U.S. Detains 6 Iranians in Irbil Raid


BAGHDAD, Iraq (AP) - U.S.-led multinational forces detained six Iranians
Thursday at an Iranian government office in the northern city of Irbil,
Iraqi officials said, as President Bush accused Iran and Syria of aiding
militants and promised to "interrupt" the flow of support as part of his new
war strategy.

The U.S. military said it had taken six people into custody in the Irbil
region but made no mention of a raid on the Iranian government office.

The forces entered the building about 3 a.m., detaining the Iranians and
confiscating computers and documents, two senior local Kurdish officials
said, speaking on condition of anonymity because of the sensitivity of the
information. Irbil is a city in the Kurdish-controlled northern part of
Iraq, 220 miles from Baghdad.

A resident living near the building said the troops used stun bombs and
brought down an Iranian flag from the roof. As the operation went on, two
helicopters flew overhead, the resident said on condition of anonymity for
fear of reprisals.

At the Pentagon, a senior U.S. military official said the building was not a
consulate and did not have any diplomatic status. The six Iranians were
taken in a "cordon-and-knock" operation, said the official who spoke on
condition of anonymity because he was not authorized to release the

Iraqi government spokesman Ali al-Dabbagh said Baghdad was seeking
clarification from the U.S. and Iran "about these people and what they were
doing there and whether they were employees."

The regional Kurdish government condemned the arrests and called for the
immediate release of the Iranians. It added that the government "was not
aware in advance of the raid."

Iran's Foreign Ministry summoned the Iraqi and Swiss ambassadors in Tehran
and "demanded an explanation" about the incident. Switzerland represents
American interests in Iran, where there is no U.S. embassy.

Foreign Ministry spokesman Mohammad Ali Hosseini told state-run radio the
raid was "against a diplomatic mission" since the "presence of Iranian
staffers in Irbil was legal." Hosseini claimed the action by coalition
forces reflected a "continuation of pressure" on Iran, aiming to "create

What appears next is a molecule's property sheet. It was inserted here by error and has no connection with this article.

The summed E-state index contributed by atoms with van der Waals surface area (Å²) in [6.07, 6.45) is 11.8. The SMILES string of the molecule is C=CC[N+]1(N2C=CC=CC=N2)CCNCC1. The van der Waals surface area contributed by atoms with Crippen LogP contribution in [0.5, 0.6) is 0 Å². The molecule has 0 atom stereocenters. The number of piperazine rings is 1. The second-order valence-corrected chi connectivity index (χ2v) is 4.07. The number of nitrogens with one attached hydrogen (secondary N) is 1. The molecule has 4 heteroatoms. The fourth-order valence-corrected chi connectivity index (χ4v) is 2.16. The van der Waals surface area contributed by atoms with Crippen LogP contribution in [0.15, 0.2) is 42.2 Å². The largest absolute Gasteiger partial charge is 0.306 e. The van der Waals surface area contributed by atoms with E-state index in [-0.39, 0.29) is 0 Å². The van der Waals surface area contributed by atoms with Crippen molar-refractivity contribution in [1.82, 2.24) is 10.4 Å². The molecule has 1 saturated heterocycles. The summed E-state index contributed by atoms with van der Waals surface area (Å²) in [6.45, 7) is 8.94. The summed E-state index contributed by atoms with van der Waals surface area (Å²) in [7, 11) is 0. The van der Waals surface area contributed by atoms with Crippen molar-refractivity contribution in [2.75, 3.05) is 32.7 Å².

tension" between Iraq and its neighbors.

Late last month, U.S. troops elsewhere in Iraq detained two Iranians and
released two others who had diplomatic immunity.

Gen. Peter Pace, chairman of the Joint Chiefs of Staff, said the U.S.
military would continue to target networks of individuals, regardless of
their nationality, that are providing weapons designed to kill American
troops in Iraq.

"I think it's instructive that in the last couple of weeks two of those
raids that we conducted to go after these folks that are providing these
kinds of weapons - two of those raids had policed up Iranians. So it is
clear that the Iranians are complicit in providing weapons," he said.

The arrests come as tensions are high between Iran and the United States.
The Bush administration has accused Iran of seeking to develop nuclear
weapons and of helping fuel violence in Iraq. Iranian President Mahmoud
Ahmadinejad, meanwhile, is trying to expand Tehran's role in Iraq as a
counter to U.S. influence in the Persian Gulf region.

Al-Dabbagh, the Iraqi government spokesman, said any improvement in
relations between the United States, Syria and Iran would only help Iraq.

Sometimes we pay the price for the tension in relations between Iran and the
United States and Syria, therefore it is in our interest ... that these
relations improve, but not at the expense of Iraq," he said.